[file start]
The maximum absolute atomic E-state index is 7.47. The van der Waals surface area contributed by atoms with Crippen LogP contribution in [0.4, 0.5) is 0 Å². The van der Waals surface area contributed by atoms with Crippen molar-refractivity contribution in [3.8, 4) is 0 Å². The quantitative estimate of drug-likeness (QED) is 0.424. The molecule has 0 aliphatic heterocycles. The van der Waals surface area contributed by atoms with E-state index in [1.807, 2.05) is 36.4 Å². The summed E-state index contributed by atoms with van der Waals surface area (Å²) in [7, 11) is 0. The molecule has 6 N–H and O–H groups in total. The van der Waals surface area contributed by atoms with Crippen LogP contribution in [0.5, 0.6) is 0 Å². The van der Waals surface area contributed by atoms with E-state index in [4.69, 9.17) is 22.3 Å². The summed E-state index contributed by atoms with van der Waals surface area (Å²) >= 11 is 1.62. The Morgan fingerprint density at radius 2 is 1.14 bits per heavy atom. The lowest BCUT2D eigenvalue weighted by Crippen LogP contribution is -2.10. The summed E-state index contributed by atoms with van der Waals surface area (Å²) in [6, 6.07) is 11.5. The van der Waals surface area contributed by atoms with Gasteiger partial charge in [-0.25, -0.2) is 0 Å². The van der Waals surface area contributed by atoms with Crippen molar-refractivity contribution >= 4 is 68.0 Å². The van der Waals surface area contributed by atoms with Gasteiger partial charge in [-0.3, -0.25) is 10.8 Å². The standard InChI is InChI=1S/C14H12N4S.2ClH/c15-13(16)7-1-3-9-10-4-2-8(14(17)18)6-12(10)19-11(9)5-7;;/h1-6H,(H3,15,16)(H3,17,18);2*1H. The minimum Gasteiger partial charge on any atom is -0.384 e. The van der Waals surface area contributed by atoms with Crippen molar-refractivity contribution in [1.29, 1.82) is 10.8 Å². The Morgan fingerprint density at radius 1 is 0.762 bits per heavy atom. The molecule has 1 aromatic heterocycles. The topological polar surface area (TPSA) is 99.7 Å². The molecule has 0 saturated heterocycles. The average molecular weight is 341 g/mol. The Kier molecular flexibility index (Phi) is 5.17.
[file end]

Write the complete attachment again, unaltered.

The maximum absolute atomic E-state index is 7.47. The van der Waals surface area contributed by atoms with Crippen LogP contribution in [0.4, 0.5) is 0 Å². The van der Waals surface area contributed by atoms with Crippen molar-refractivity contribution in [3.8, 4) is 0 Å². The quantitative estimate of drug-likeness (QED) is 0.424. The molecule has 0 aliphatic heterocycles. The van der Waals surface area contributed by atoms with E-state index in [1.807, 2.05) is 36.4 Å². The summed E-state index contributed by atoms with van der Waals surface area (Å²) in [7, 11) is 0. The molecule has 6 N–H and O–H groups in total. The van der Waals surface area contributed by atoms with Crippen LogP contribution in [0.5, 0.6) is 0 Å². The van der Waals surface area contributed by atoms with E-state index in [4.69, 9.17) is 22.3 Å². The summed E-state index contributed by atoms with van der Waals surface area (Å²) >= 11 is 1.62. The Morgan fingerprint density at radius 2 is 1.14 bits per heavy atom. The lowest BCUT2D eigenvalue weighted by Crippen LogP contribution is -2.10. The summed E-state index contributed by atoms with van der Waals surface area (Å²) in [6, 6.07) is 11.5. The van der Waals surface area contributed by atoms with Gasteiger partial charge in [-0.25, -0.2) is 0 Å². The van der Waals surface area contributed by atoms with Crippen molar-refractivity contribution >= 4 is 68.0 Å². The van der Waals surface area contributed by atoms with Gasteiger partial charge in [-0.3, -0.25) is 10.8 Å². The standard InChI is InChI=1S/C14H12N4S.2ClH/c15-13(16)7-1-3-9-10-4-2-8(14(17)18)6-12(10)19-11(9)5-7;;/h1-6H,(H3,15,16)(H3,17,18);2*1H. The minimum Gasteiger partial charge on any atom is -0.384 e. The van der Waals surface area contributed by atoms with Crippen molar-refractivity contribution in [1.29, 1.82) is 10.8 Å². The Morgan fingerprint density at radius 1 is 0.762 bits per heavy atom. The molecule has 1 aromatic heterocycles. The topological polar surface area (TPSA) is 99.7 Å². The molecule has 0 saturated heterocycles. The average molecular weight is 341 g/mol. The Kier molecular flexibility index (Phi) is 5.17.